Paul Olsen from Columbia University spent the day at VMNH examining some of our Triassic collections. Paul is responsible for much of our understanding of how Newark Supergroup sediments were deposited and how they correlate with each other, so we’re always excited to get his input into our Triassic specimens.
Paul wasn’t only looking at specimens, however; he was also donating them! He dropped of several slabs of rocks containing a number of different types of trackways. Above is one of the smaller tracks, with three blunt, curved toes and apparently some type of heel imprint. Below is a much larger track:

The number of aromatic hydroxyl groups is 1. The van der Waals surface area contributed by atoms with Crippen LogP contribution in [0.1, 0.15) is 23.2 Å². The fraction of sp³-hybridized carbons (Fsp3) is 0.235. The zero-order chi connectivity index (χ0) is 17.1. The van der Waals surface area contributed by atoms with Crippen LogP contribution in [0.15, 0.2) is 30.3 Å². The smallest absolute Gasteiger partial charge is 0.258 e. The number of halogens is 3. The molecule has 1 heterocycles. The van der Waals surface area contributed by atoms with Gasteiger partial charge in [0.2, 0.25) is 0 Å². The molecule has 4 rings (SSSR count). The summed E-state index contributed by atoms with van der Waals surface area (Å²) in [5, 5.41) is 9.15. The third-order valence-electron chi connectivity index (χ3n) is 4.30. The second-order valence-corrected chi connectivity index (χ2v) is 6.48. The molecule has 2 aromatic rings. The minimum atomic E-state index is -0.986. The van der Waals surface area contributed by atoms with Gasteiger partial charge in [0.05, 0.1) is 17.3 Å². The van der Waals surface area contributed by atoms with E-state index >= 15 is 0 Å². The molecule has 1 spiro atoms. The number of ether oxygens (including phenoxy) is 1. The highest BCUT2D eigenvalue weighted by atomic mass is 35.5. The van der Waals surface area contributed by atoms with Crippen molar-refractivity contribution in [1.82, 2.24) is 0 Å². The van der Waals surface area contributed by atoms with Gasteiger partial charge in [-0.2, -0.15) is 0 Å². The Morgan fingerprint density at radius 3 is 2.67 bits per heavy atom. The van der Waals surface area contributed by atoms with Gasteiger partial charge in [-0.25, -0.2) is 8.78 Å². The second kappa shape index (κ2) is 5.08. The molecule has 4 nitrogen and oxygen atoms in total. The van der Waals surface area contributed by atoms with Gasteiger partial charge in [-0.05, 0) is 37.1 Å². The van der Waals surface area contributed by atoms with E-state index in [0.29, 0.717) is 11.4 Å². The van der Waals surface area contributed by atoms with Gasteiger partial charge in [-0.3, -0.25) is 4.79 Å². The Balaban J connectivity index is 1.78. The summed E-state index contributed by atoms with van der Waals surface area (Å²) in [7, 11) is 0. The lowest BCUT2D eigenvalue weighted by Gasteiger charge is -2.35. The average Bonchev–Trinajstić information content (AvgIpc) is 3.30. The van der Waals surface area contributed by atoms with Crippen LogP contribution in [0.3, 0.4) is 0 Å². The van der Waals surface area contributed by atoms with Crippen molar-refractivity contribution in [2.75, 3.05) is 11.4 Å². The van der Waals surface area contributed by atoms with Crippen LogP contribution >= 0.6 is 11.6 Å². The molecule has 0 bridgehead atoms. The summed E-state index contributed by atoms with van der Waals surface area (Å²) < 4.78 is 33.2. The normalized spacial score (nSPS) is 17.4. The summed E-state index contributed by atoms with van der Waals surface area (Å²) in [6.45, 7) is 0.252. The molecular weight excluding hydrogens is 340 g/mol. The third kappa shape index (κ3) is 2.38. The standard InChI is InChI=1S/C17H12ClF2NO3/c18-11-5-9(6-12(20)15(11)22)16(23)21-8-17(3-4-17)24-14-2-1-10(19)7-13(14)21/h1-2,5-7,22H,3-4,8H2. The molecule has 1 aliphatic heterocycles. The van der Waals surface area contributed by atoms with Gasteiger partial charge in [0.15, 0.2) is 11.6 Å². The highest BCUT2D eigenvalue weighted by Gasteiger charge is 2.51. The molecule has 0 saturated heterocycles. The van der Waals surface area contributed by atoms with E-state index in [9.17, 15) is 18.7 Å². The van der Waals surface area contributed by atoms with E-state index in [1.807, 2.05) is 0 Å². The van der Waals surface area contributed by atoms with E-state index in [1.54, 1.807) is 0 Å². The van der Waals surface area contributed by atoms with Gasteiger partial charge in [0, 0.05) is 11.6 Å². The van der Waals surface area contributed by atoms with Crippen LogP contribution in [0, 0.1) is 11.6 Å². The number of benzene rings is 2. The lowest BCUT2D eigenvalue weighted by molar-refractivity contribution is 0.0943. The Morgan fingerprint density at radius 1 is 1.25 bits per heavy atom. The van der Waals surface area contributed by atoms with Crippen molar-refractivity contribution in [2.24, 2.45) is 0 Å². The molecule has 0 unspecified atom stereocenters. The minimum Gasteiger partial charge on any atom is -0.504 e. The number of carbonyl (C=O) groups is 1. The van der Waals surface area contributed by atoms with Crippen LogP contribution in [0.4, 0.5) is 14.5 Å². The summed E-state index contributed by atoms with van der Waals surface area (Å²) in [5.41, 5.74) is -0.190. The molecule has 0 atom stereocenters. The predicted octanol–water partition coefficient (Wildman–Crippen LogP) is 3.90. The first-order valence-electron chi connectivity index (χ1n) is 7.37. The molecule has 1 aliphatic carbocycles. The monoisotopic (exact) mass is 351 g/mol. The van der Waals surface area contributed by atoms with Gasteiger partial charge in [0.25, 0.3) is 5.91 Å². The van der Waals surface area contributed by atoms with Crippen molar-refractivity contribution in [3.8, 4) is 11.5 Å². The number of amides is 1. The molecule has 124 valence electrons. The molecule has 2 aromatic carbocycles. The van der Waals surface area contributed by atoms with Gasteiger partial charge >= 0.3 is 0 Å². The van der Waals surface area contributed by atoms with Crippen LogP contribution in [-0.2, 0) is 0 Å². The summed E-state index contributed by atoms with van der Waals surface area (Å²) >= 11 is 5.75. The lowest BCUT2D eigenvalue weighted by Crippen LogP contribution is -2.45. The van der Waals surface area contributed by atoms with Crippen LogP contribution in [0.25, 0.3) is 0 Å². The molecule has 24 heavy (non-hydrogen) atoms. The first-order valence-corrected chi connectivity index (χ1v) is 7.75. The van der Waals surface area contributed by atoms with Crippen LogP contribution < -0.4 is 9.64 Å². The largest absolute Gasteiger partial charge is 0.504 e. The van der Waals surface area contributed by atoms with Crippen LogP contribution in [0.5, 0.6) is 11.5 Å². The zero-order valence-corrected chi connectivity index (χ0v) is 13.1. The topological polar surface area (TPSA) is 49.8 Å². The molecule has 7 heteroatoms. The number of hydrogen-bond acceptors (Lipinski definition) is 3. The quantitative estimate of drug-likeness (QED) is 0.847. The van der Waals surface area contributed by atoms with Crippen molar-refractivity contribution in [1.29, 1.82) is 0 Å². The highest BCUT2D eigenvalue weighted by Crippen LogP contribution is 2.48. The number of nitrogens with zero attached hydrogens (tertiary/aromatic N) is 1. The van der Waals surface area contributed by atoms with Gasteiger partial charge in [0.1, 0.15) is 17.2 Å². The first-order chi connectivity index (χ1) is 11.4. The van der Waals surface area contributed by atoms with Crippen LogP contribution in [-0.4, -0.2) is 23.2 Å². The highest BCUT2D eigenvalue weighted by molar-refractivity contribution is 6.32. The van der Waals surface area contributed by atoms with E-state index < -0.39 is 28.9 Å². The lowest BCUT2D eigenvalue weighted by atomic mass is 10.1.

This is a much more common type of track in Triassic sediments, a three-toed print from a theropod dinosaur. Only two of the toes are visible in this specimen, with the third hidden under overlying sediment, as outlined below:
These tracks came from near the northern tip of the Dan River Basin, the same basin that includes the Solite Quarry. While most of the Dan River Basin in Virginia is in Pittsylvania County, the part of the basin that produced these tracks is in Campbell County. As far as I know, that makes these the first vertebrate-related fossils ever found in Campbell County.
Thanks to Paul for donating these interesting fossils to VMNH.